Singapore

Hip cafe helps seniors build self-worth

This article is more than 12 months old

Run by a charity, it also helps develop relationships across generations

In a brightly lit space next to Khatib MRT station, baristas in striped aprons pull espresso shots and steam milk to create latte art.

Customers take sips as a large poster near the entrance greets patrons with puns: "How do I feel when there is no coffee? Depresso, Kopiless, Lattegic."

The trendy Give n Take cafe is in a 356 sq m space at the void deck of a multi-storey carpark at Block 813 Khatib Court.

The cafe is part of a seniors' activity centre that the Sasco Senior Citizens' Home opened in October last year.

The voluntary welfare organisation (VWO) aims to help senior citizens remain relevant in the community by helping them learn new skills. Having a cafe means new relationships and community networks can be developed across generations as well, said Ms Germaine Ong, head of Sasco's social enterprise department.

She said the cafe was designed by employees of the VWO.

Sasco, or the Singapore Amalgamated Services Cooperative Organisation, was established in 1933 as a coordinating body for 12 thrift and loan cooperatives.

The VWO runs a shelter for the elderly destitute, four daycare centres for the aged and two senior activity centres.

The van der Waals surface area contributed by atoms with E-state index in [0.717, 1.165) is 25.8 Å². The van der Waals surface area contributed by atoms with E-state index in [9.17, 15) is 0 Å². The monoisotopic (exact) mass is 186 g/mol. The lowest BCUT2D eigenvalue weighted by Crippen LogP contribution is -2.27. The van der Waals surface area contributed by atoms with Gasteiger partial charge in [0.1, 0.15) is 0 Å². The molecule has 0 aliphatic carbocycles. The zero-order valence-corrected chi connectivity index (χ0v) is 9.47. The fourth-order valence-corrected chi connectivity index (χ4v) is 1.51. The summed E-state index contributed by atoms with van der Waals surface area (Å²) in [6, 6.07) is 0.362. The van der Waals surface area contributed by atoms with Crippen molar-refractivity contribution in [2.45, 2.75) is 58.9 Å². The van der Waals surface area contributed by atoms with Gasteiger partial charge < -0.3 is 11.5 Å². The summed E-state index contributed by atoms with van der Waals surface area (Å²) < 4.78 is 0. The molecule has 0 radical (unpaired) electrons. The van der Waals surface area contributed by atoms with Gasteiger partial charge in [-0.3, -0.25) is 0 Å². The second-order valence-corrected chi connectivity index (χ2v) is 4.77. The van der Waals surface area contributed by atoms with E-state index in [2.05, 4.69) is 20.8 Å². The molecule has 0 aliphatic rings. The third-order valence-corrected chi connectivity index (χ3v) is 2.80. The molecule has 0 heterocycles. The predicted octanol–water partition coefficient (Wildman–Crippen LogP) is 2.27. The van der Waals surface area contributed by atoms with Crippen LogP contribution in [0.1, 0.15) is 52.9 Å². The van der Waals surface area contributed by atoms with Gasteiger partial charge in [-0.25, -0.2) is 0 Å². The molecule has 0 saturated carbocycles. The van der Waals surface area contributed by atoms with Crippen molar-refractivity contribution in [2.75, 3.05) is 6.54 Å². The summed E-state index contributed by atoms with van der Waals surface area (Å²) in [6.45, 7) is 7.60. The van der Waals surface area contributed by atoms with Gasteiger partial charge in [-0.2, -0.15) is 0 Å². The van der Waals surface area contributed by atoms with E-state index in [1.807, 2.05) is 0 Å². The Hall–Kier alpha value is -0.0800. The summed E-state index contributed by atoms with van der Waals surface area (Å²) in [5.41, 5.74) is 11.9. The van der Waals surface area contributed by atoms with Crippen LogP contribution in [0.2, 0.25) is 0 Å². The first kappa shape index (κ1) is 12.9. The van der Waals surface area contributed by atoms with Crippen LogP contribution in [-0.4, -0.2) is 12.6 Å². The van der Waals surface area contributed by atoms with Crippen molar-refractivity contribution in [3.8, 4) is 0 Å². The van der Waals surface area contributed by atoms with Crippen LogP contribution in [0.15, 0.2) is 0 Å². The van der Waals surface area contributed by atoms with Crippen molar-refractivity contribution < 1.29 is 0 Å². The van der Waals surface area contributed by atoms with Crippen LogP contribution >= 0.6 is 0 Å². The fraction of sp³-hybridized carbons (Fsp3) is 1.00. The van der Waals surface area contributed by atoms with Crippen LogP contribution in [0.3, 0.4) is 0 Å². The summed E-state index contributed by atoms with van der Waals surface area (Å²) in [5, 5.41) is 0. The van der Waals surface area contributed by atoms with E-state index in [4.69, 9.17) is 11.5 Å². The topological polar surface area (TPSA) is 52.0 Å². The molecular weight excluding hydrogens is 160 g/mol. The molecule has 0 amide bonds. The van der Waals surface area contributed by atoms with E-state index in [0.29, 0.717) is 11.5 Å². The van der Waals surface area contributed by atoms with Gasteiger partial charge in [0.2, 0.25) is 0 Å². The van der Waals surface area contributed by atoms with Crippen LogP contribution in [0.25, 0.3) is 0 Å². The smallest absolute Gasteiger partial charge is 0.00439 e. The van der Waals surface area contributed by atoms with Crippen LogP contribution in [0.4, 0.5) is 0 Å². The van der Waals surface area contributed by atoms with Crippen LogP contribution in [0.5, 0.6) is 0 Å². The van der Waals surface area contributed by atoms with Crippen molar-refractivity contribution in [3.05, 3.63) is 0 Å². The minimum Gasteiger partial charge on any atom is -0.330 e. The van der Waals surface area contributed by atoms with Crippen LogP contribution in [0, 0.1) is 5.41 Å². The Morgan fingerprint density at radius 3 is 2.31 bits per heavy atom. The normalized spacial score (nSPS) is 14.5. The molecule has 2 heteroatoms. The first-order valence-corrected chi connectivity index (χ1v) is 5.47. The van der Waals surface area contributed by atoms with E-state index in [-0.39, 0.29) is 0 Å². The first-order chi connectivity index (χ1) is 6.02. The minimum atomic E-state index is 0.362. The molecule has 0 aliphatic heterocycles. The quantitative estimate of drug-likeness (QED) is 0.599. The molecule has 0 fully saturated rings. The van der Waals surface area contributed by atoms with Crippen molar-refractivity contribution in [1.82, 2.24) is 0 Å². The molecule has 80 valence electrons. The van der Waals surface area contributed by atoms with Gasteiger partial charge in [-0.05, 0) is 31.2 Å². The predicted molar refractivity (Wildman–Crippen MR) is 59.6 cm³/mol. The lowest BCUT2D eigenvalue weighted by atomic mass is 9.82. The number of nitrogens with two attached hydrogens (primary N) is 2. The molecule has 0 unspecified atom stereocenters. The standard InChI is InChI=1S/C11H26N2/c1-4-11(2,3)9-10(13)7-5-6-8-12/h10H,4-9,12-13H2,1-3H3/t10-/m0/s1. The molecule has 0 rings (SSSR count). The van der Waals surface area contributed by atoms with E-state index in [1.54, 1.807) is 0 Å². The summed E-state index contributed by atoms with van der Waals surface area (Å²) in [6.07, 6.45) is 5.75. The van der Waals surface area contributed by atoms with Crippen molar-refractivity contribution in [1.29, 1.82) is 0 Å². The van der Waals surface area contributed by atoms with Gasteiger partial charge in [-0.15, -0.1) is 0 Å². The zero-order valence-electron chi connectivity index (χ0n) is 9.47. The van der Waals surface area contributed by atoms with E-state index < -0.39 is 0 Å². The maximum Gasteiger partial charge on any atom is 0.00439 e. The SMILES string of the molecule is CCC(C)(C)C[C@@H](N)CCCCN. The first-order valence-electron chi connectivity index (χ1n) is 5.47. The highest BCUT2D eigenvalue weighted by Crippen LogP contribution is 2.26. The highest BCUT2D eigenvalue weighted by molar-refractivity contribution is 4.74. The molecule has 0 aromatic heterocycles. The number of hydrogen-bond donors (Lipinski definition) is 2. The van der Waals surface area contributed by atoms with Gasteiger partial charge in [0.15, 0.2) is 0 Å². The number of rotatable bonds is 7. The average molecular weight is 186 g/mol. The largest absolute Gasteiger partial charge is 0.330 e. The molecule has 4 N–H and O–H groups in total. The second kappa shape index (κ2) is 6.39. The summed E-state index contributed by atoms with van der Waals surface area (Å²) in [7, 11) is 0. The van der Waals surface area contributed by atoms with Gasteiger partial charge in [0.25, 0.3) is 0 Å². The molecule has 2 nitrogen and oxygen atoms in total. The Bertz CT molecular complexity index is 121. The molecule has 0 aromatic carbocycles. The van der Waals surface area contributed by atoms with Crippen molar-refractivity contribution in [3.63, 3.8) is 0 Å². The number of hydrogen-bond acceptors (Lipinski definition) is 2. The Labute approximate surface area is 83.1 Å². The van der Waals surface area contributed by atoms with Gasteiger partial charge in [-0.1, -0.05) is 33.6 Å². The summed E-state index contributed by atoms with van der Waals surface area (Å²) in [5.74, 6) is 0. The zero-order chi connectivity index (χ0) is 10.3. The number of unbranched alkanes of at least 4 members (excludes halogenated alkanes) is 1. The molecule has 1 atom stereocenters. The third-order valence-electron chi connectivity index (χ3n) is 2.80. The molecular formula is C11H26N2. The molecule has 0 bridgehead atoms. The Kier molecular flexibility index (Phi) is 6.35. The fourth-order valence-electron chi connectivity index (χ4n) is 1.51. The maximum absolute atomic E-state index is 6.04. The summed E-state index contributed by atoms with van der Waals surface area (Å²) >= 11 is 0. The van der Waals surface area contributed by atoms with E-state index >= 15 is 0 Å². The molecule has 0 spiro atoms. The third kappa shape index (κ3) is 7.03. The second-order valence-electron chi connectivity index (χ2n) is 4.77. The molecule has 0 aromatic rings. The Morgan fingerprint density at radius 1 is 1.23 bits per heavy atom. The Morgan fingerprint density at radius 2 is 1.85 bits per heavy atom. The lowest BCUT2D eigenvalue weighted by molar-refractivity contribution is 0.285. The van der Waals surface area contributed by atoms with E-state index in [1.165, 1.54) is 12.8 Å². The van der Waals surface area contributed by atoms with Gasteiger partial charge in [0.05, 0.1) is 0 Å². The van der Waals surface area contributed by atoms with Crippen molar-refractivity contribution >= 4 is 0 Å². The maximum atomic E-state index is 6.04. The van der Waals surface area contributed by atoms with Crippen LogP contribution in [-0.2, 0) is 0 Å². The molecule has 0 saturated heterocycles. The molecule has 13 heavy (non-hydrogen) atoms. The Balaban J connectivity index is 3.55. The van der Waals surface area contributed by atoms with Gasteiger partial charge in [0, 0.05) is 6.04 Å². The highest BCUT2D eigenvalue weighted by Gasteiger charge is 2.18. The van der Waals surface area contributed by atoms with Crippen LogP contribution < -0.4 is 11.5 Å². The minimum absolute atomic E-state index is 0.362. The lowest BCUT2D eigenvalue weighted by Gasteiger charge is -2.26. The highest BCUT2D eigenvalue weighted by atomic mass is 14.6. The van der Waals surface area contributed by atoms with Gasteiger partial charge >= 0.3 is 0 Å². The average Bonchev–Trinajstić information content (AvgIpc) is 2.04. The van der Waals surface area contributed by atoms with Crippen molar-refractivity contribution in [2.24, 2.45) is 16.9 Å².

Of the cafe, Ms Ong, 39, said: "We wanted to make this a hip space where seniors can be seen differently, and help seniors elevate their sense of self-worth by staying on top of trends, such as the popularity of gourmet coffee these days."

A total of 15 retirees aged between 54 and 77 serve as senior volunteers at the cafe.

They are paid a token sum for performing tasks such as brewing coffee, serving buns from a popular Japanese bakery and manning the cash register.

HOURS

Daily operations at the cafe, which is open from 9am to 9pm, Monday to Saturday, are customised to meet the seniors' needs, said Ms Ong.

For instance, a bun and a coffee set costs $3.50, so the seniors do not have to figure out the different prices.

The staff go through basic training in food hygiene and customer service before they embark on their shifts, which are structured around their schedule and needs. Most live near the senior activity centre, which offers free or subsidised classes for senior citizens, such as in English and baking.

Former bookshop assistant Phang Jee Eng, 58, feels her spirits have been lifted since she began volunteering at the cafe in March. She mainly handles the cash register.

"The main difference is that we are not here just to work, but also to serve the community since this space is run by a charity. I used to count the hours till I could knock off, (but) now I don't want to go home even when my shift is over.

"The work is not so stressful and people here are friendly," said Madam Phang, who has three children aged between 23 and 31, and works four-hour shifts about three days a week.

Ang Mo Kio resident Jason Fan, 37, who visits the cafe about once a week to meet a friend, said: "They make decent coffee and the staff here are friendly... You don't really think of it as a space for senior citizens alone."

COMMUNITY ISSUES